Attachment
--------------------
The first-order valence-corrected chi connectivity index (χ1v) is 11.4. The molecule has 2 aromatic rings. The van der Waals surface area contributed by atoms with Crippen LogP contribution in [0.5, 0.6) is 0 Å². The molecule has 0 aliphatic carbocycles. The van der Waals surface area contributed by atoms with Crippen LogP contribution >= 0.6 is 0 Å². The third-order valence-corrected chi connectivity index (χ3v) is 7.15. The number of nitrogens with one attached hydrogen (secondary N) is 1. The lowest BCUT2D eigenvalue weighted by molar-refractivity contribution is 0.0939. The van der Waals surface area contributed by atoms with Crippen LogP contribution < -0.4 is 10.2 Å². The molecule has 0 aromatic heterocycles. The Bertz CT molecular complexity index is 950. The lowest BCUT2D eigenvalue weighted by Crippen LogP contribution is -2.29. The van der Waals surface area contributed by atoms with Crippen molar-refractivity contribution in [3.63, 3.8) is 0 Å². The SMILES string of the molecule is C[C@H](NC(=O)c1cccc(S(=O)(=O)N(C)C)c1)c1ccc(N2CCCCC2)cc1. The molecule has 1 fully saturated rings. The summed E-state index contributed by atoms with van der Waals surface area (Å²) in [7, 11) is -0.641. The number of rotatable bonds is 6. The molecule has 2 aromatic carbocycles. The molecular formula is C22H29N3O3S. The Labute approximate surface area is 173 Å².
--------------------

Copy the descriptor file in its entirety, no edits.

The first-order valence-corrected chi connectivity index (χ1v) is 11.4. The molecule has 2 aromatic rings. The van der Waals surface area contributed by atoms with Crippen LogP contribution in [0.5, 0.6) is 0 Å². The molecule has 0 aliphatic carbocycles. The van der Waals surface area contributed by atoms with Crippen LogP contribution >= 0.6 is 0 Å². The third-order valence-corrected chi connectivity index (χ3v) is 7.15. The number of nitrogens with one attached hydrogen (secondary N) is 1. The lowest BCUT2D eigenvalue weighted by molar-refractivity contribution is 0.0939. The van der Waals surface area contributed by atoms with Crippen LogP contribution < -0.4 is 10.2 Å². The molecule has 0 aromatic heterocycles. The Bertz CT molecular complexity index is 950. The lowest BCUT2D eigenvalue weighted by Crippen LogP contribution is -2.29. The van der Waals surface area contributed by atoms with Crippen molar-refractivity contribution in [3.63, 3.8) is 0 Å². The SMILES string of the molecule is C[C@H](NC(=O)c1cccc(S(=O)(=O)N(C)C)c1)c1ccc(N2CCCCC2)cc1. The molecule has 1 fully saturated rings. The summed E-state index contributed by atoms with van der Waals surface area (Å²) in [7, 11) is -0.641. The number of rotatable bonds is 6. The molecule has 2 aromatic carbocycles. The molecular formula is C22H29N3O3S. The Labute approximate surface area is 173 Å².